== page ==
In the United States the number of total knee replacements (TKR) more than doubled from 1999 to 2008. In 2008 alone there were over 600,000 TKR, which resulted in 134% more replacements than in 1999. A TKR is also referred to as a knee arthroplasty, and with the many advancements in surgical procedures and acquired knowledge over the years, it is a highly successful procedure.
The most common reason for a TKR is to repair damage to the knee joint as a result of osteoarthritis or rheumatoid arthritis, which accounts for over 90% of the operations.
When pain due to damage to the joint has become unmanageable and affects day to day activities, a total knee replacement may be necessary. A TKR is a an effective procedure for relieving pain, correcting any deformities, and helping with returning to normal activities.
Since first being introduced in 1968, TKR has become a well-established surgical procedure with excellent outcomes. With the use of minimally invasive techniques, there are small risks during and after the procedure. This allows for smaller incisions to be made, which minimizes the disruption of surrounding nerves, muscles, and tissues, which results in a less painful and quicker recovery.
Knee Surgery for Pain Relief
The knee is the largest joint in the body and consists of two articulation joints; one between the tibia and femur, and the other one is between the patella and femur. With the knee joint supporting the majority of the body’s weight, it is frequently affected with acute injuries, and osteoarthritis later in life.
The knee is also divided into three separate compartments which includes; the inner medial femorotibial, outer lateral femorotibial, and the patellofemoral compartment. Damage from osteoarthritis or other injuries can occur with one, two, or all three of the compartments.
The main reason for a knee replacement is to relieve pain when all non-surgical methods have been unsuccessful. When a replacement is being considered there are several options available depending on the location of the damage, symptoms, and patient’s condition.
While those who have severe damage often require a total knee replacement, there is also a partial knee replacement, which is also referred to as a unicompartmental knee replacement or bi-unicompartmental knee resurfacing. This type of surgery may be preferred if damage has occurred in just one of the compartments.
Reasons for Knee Surgery and Techniques
There are several different reasons why a total knee replacement may be recommended, such as severe pain or stiffness that restricts everyday activities, moderate to severe pain while resting, chronic inflammation or swelling that does not improve, a knee deformity, or a failure to improve with other treatments.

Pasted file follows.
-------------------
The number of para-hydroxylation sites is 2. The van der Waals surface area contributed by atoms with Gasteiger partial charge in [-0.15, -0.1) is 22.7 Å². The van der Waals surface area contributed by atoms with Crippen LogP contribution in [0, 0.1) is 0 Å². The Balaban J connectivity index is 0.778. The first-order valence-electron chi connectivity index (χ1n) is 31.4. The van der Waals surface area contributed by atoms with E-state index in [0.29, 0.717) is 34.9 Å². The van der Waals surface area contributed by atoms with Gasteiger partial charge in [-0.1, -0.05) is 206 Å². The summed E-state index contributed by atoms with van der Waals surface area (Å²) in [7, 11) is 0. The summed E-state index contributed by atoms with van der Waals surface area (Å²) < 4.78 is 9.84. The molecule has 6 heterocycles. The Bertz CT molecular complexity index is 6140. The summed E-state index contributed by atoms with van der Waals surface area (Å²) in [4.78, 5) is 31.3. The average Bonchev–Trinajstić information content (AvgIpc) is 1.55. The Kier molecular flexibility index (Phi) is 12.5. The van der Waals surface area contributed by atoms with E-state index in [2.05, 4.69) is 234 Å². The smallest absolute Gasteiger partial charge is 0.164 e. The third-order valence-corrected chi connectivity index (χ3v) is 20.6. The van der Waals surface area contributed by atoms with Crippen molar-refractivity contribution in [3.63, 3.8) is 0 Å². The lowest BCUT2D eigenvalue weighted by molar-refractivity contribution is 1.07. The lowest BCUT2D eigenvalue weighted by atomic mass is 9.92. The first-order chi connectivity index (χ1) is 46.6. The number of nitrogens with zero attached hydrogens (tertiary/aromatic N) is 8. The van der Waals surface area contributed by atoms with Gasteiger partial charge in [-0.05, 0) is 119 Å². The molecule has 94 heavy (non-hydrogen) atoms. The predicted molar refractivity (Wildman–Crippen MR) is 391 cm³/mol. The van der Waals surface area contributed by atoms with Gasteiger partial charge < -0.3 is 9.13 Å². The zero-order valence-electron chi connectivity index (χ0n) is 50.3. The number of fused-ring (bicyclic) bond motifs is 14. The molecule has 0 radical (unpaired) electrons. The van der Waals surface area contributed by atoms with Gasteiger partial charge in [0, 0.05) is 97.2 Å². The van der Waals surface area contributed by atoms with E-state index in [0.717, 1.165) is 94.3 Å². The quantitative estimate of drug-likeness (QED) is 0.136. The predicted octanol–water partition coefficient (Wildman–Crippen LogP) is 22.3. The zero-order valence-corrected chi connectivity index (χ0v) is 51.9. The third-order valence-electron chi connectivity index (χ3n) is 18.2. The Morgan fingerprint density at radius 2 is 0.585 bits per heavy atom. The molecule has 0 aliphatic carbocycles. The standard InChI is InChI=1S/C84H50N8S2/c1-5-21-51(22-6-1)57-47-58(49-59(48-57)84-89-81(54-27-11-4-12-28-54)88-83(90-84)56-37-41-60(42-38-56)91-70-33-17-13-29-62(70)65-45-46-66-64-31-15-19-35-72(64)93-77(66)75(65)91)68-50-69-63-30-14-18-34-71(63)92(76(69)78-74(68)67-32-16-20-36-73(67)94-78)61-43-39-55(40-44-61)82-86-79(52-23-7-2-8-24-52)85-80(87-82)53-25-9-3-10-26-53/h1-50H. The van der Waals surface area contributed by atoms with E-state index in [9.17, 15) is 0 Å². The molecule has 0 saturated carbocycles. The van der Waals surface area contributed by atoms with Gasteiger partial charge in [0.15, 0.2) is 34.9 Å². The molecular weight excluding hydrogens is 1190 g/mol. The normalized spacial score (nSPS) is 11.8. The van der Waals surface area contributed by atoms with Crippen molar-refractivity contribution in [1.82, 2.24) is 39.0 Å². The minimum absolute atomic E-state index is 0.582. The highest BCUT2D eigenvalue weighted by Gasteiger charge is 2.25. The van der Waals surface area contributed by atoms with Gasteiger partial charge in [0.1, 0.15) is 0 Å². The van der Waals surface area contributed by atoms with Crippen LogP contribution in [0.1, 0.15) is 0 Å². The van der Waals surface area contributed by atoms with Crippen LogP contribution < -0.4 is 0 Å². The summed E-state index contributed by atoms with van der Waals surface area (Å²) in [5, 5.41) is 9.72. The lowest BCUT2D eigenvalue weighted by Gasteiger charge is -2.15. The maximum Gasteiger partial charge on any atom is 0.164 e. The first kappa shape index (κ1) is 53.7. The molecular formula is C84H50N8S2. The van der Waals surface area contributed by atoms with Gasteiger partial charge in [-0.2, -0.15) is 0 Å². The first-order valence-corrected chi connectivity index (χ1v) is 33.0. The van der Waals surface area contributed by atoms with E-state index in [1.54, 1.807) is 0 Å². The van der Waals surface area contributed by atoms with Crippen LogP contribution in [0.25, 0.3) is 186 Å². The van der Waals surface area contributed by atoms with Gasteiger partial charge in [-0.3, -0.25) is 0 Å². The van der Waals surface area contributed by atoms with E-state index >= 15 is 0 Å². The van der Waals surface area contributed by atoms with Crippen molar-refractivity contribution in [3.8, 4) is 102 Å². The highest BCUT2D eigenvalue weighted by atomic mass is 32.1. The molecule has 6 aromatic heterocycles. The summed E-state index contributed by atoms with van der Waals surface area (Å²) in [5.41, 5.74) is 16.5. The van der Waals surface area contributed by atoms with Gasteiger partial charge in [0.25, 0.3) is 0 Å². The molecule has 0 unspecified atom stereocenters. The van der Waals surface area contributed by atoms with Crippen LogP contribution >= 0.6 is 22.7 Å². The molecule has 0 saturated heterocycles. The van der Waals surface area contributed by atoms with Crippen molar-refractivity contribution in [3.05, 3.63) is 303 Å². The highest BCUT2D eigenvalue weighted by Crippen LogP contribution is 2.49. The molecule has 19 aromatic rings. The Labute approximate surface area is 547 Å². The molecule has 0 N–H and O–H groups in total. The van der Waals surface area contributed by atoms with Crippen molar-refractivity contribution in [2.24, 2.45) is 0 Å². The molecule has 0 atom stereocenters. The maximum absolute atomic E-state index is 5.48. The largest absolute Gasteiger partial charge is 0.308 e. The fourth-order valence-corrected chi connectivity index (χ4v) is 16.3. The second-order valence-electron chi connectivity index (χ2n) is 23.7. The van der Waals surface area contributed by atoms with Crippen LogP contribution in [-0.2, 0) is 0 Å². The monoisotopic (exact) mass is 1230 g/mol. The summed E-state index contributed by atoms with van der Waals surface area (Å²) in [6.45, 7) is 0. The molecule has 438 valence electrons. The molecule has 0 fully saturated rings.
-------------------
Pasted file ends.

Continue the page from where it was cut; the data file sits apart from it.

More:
Unlike some medical procedures, with a TKR there are no weight restrictions or an absolute age to have the procedure performed. The type of surgery that is recommended is based on the patient’s disability and pain. While the majority of patients that receive a TKR range from 50 to 80 years old, each patient is evaluated individually, and replacements are successful at any age.
Currently there are few studies that compare traditional surgical techniques to minimally invasive surgery (MIS) with a TKR, but the general consensus is that MIS has several advantages. It is preferred by many surgeons because there is less muscle dissection and blood loss, less pain, a reduced hospital stay, quicker rehabilitation, and a rapid improvement with range of motion. Along with a shorter recovery time, there are also cosmetic benefits since smaller incisions are made, which results in less scarring.
If care is taken during the procedure, this can help ensure that any revisions that may need to be performed later will not adversely be affected because of this surgery. Recuperating from a knee replacement following traditional surgery is usually difficult and painful, as well as being lengthy, and in many cases a full range of motion is not able to be regained.
Total Knee Replacement Procedure
When all three of the knees compartments have been damaged by osteoarthritis, a total knee replacement is generally performed. With general anesthesia, the patient is sedated and monitored by an anesthesiologist throughout the procedure. The surgery itself generally takes from 1 to 2 hours for the bone and damaged cartilage to be removed, and the new plastic and metal implants to be positioned and aligned.
With the current surgical techniques and designs of prostheses, the range of motion a patient is expected to regain is from 0 to 110 degrees, which is short of the normal range in a healthy knee at 0 to 145 degrees. Those who receive a TKR will never regain a greater range of motion than they had preceding the surgery. However, prosthetic designs and surgical techniques are continuously being improved, which allows new challenges to be addressed.
Currently, over 90% of the modern TKRs are still functioning properly 15 years following the surgery, and proper care of the knee, as well as general health is important with the overall success of long-term outcomes.
One of the top knee replacement surgeons in Phoenix is Dr. Sumit Dewanjee with FXRX. As a Board Certified and Fellowship Trained orthopedic surgeon in Phoenix and Scottsdale, he has successfully performed hundreds of knee replacement procedures as one of the best knee replacement surgeons in Arizona.
Most insurance is accepted at the practice, call (480) 449-3979 today!